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From Rep. Sandy Salmon’s newsletter:


The 2019 legislative session adjourned last Saturday. Because we had an extra long week, we had an extra number of important pieces of legislation passed. I will highlight them in this newsletter and then in the next newsletter. After that I will recap the whole session in the following newsletter. I supported these unless specifically noted:

Sports Betting – We legalized and regulated betting on professional and college sports through the casinos of the racing and gaming commission, to include online access.  This will amount to the biggest expansion of gambling in Iowa’s history, especially with access via computer and smartphone. I did not vote for this bill. Any statistics or studies you can look at reveal alarming numbers in terms of gambling addiction, mental health issues, suicide and other social fallout.

This appeals to the basest and worst instincts of us as human beings, that of the tendency toward greed, wasting what we have, and the desire to make an easy dollar or “get rich quick”. It preys upon the weak and vulnerable, sometimes damages and destroys marriages and families leading to divorce, child abuse, and domestic violence, and sometimes drives them into poverty and financial ruin. No doubt this will bring a heavier weight and draw upon our already overstrained budget in the areas of Medicaid, mental health care, substance abuse, children and family services, and our court system.

Absentee Ballots – This bill stems from a contested House District election in which the law did not allow 29 ballots to be counted because they did not have the proper bar code on them. The bill requires that all counties utilize the Intelligent Mail Barcode system to be able to verify that an absentee ballot is mailed before the deadline.

Industrial Hemp – In 2018 the federal Farm Bill authorized states to legalize and regulate the production of industrial hemp. We legalized its production and authorized the Iowa Department of Agriculture and Land Stewardship to regulate it. Hemp is a species of marijuana but its THC (the chemical in marijuana that causes a “high”) content is less than .3%, so it does not contain enough THC to produce a “high”.  License fees will be collected from those who grow it and they will be used to administer the program and to conduct inspections. For those considering raising hemp:

  1. The program will not be ready until Crop Year 2020.
  2. It is a very labor-intensive crop.
  3. There are no guarantees of making money.
  4. Farmers with conservation plans need to talk to NRCS or FSA before deciding to grow hemp
  5. Although hemp was grown during WW2 and used to make rope, the market for it now is still being developed

This is not to discourage any farmer who wants to do it, but just to lay out some factors to consider.

Procedures for Constitutional Amendments – This bill came out of the Secretary of State failing to make proper publication of the “2nd Amendment” to the Iowa Constitution passed last year. That one “didn’t count” so this year we had to “do it over”. We have changed the law so the legislature is in charge of publication of proposed constitutional amendments. The removes the ability of the Secretary of State to have an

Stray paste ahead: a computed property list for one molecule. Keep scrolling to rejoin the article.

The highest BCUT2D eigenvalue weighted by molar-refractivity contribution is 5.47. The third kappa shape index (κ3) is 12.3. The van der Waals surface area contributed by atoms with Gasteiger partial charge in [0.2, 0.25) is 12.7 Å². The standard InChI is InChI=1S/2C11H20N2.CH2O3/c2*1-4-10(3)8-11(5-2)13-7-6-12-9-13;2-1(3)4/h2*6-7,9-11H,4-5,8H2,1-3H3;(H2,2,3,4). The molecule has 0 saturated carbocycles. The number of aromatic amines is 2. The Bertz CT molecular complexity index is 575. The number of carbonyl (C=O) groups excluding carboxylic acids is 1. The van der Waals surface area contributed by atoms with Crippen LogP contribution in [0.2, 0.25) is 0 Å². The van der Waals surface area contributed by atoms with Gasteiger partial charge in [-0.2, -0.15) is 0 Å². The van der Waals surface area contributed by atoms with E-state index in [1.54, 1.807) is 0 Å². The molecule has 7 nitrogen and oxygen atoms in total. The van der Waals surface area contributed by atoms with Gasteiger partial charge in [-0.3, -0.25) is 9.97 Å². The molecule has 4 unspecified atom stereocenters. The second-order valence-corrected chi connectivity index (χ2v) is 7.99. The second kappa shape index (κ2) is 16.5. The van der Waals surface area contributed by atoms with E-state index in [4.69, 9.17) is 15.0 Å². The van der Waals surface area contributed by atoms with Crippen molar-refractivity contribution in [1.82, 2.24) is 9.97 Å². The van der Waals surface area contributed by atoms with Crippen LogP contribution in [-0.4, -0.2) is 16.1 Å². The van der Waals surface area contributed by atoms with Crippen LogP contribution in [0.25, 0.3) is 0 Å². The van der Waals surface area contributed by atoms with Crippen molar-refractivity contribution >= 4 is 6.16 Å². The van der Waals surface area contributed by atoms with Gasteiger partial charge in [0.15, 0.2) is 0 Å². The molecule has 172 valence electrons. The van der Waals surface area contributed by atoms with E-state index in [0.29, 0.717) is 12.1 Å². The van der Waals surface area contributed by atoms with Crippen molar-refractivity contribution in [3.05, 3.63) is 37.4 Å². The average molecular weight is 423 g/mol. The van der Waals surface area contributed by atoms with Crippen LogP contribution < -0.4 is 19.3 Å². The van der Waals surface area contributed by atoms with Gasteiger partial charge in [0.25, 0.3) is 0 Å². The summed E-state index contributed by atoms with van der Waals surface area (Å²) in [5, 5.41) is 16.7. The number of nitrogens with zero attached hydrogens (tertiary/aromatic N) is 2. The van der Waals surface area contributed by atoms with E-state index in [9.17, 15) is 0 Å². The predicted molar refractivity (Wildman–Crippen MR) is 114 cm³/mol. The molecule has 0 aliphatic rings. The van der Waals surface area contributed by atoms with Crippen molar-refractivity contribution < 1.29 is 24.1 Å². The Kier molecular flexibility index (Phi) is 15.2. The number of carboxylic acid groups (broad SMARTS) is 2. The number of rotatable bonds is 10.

“accidental veto” or pocket veto of any constitutional amendments proposed by the legislature.

Sales Tax Exemption-Nonprofit Blood Centers – This provides a sales tax exemption for non-profit blood centers for materials and testing services used in the processing of human blood. (This is for blood donation.)

Public Employee Whistleblower Law – This allows employees of school districts, cities, counties, and the state to report complaints to the Office of the Ombudsman and prevents recrimination against employees by their supervisor or public employer.

Logan’s Law – The DNR will be required to include on a hunting license if the licensee requests, a symbol indicating that person is an organ donor. This is the same as what is required on a driver’s license for an organ donor.

Nonprofit Emergency Response Services – Immunity from tort liability to granted to cities for claims related to nonprofit emergency responders contracted with a city, county, or township. This protects the emergency responders from lawsuits if they are acting within the scope of their duties.

Concurrent Enrollment Changes – For required “offer and teach” courses, public school districts can offer one math or one science course through concurrent enrollment with a community college. Districts under 600 student enrollment generate weighted funding which increases from .46 to .5. Districts over 600 enrollment do not generate weighted funding. It also allows private accredited schools to contract directly with community colleges to provide concurrent enrollment classes. Again, for required “offer and teach” courses, private accredited high schools under 200 enrollment generate weighted funding. Those over 200 enrollment do not.

Attorney General Actions – The Attorney General’s duties are not outlined in the Constitution but are defined by law, thus his duties are subject to the legislature. His primary duties are defending the laws of the state of Iowa and prosecuting criminal and civil cases that fall within his jurisdiction. The Attorney General can still participate in out-of-state lawsuits; he just must get approval from the governor, legislature or executive council.

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